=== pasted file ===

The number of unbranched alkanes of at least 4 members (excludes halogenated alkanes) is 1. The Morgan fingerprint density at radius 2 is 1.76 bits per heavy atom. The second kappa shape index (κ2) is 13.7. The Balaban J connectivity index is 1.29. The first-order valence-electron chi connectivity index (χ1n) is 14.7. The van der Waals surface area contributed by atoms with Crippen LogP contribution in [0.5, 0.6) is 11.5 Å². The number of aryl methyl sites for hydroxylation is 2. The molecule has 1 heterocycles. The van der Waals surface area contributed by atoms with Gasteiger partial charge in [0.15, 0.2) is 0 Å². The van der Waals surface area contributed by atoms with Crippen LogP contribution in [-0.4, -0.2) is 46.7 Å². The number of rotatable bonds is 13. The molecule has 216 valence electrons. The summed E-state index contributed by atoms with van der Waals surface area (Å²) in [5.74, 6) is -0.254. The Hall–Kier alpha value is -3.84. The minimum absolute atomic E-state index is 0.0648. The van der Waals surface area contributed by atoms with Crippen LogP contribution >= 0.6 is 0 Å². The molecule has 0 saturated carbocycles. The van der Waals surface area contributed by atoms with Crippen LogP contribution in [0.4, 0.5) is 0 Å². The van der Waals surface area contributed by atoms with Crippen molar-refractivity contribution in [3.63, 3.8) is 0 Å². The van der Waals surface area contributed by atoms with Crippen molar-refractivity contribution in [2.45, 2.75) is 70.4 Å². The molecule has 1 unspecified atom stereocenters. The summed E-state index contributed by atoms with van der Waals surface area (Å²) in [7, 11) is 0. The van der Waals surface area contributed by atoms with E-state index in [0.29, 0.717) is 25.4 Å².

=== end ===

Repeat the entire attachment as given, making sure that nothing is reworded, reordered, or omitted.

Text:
The number of unbranched alkanes of at least 4 members (excludes halogenated alkanes) is 1. The Morgan fingerprint density at radius 2 is 1.76 bits per heavy atom. The second kappa shape index (κ2) is 13.7. The Balaban J connectivity index is 1.29. The first-order valence-electron chi connectivity index (χ1n) is 14.7. The van der Waals surface area contributed by atoms with Crippen LogP contribution in [0.5, 0.6) is 11.5 Å². The number of aryl methyl sites for hydroxylation is 2. The molecule has 1 heterocycles. The van der Waals surface area contributed by atoms with Gasteiger partial charge in [0.15, 0.2) is 0 Å². The van der Waals surface area contributed by atoms with Crippen LogP contribution in [-0.4, -0.2) is 46.7 Å². The number of rotatable bonds is 13. The molecule has 216 valence electrons. The summed E-state index contributed by atoms with van der Waals surface area (Å²) in [5.74, 6) is -0.254. The Hall–Kier alpha value is -3.84. The minimum absolute atomic E-state index is 0.0648. The van der Waals surface area contributed by atoms with Crippen LogP contribution >= 0.6 is 0 Å². The molecule has 0 saturated carbocycles. The van der Waals surface area contributed by atoms with Crippen LogP contribution in [0.4, 0.5) is 0 Å². The van der Waals surface area contributed by atoms with Crippen molar-refractivity contribution in [3.63, 3.8) is 0 Å². The van der Waals surface area contributed by atoms with Crippen molar-refractivity contribution in [2.45, 2.75) is 70.4 Å². The molecule has 1 unspecified atom stereocenters. The summed E-state index contributed by atoms with van der Waals surface area (Å²) in [7, 11) is 0. The van der Waals surface area contributed by atoms with E-state index in [0.29, 0.717) is 25.4 Å².